Similar Words, ..... Different Meanings

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#1 May 14th, 2010, 19:26
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  • suricate is offline
#1
We have members from all over the world, speaking many different languages. India herself has so many languages. So let's have some fun with similar sounding words that have very different meanings in different languages. Sometimes this could be amusing, at others even embarassing. The point is primarily to have some fun, and perhaps also learn something useful in the process.

The only requirement is to present similar sounding words with different meanings (explained in English, if necessary) in at least two different languages.

So I start with a few:


Pa : English - papa; Bengali - leg.

Mummy : English - mother; Bengali (maami)- aunt (maternal uncle's wife).

Loo : Hindi, Bengali - hot wind in summer.

Cheetah : Hindi, Bengali - leopard (in India, now that cheetahs are extinct there). Its original meaning was any spotted big cat, including cheetah. So it does not really have an entirely different meaning.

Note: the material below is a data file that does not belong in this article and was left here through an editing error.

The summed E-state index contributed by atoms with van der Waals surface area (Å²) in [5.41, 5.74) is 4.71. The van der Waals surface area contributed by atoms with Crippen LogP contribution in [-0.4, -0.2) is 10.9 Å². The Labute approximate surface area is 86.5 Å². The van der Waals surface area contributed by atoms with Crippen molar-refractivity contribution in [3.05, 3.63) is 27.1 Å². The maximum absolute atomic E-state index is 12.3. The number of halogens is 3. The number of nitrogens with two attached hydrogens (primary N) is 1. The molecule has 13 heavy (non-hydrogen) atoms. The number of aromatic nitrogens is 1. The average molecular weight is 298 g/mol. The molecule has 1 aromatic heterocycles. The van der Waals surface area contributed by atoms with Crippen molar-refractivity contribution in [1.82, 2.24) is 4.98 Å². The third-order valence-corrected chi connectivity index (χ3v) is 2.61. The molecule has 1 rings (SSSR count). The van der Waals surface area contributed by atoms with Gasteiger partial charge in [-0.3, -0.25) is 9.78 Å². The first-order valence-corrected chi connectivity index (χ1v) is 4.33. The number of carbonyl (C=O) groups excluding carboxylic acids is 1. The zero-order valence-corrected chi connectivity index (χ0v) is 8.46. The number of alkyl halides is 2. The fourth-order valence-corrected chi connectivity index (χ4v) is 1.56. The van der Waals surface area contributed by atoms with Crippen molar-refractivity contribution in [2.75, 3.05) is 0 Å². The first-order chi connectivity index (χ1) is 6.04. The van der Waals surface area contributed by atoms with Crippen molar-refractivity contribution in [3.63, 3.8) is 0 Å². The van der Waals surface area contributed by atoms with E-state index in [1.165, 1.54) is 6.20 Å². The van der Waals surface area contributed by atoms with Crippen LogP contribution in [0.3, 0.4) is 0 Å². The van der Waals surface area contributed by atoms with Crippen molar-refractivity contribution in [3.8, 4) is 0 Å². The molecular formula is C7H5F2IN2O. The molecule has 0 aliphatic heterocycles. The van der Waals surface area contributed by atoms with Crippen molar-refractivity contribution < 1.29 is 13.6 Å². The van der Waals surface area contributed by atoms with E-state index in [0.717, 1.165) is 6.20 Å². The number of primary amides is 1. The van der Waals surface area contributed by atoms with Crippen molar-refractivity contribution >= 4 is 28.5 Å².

Okay, so let's have some more...
#2 May 14th, 2010, 19:40
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  • theyyamdancer is offline
#2
dada - English for Daddy; but Bengali for elder brother (or honorific for male older than oneself).

chaana* - In some Indian languages means "chick pea"; but in Bengali means the rough equivalent of "cottage cheese" - well, untranslateable actually, but the basis of delicious sweets.

*Suricate will probably correct my spelling.

caca in Bengali is father's younger brother; but the way it is pronounced sounds like a dance (cha-cha) and the way it is written sounds like a rude French word!
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#3 May 14th, 2010, 20:52
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#3
Quote:
Originally Posted by theyyamdancer View Post dada - English for Daddy; but Bengali for elder brother (or honorific for male older than oneself).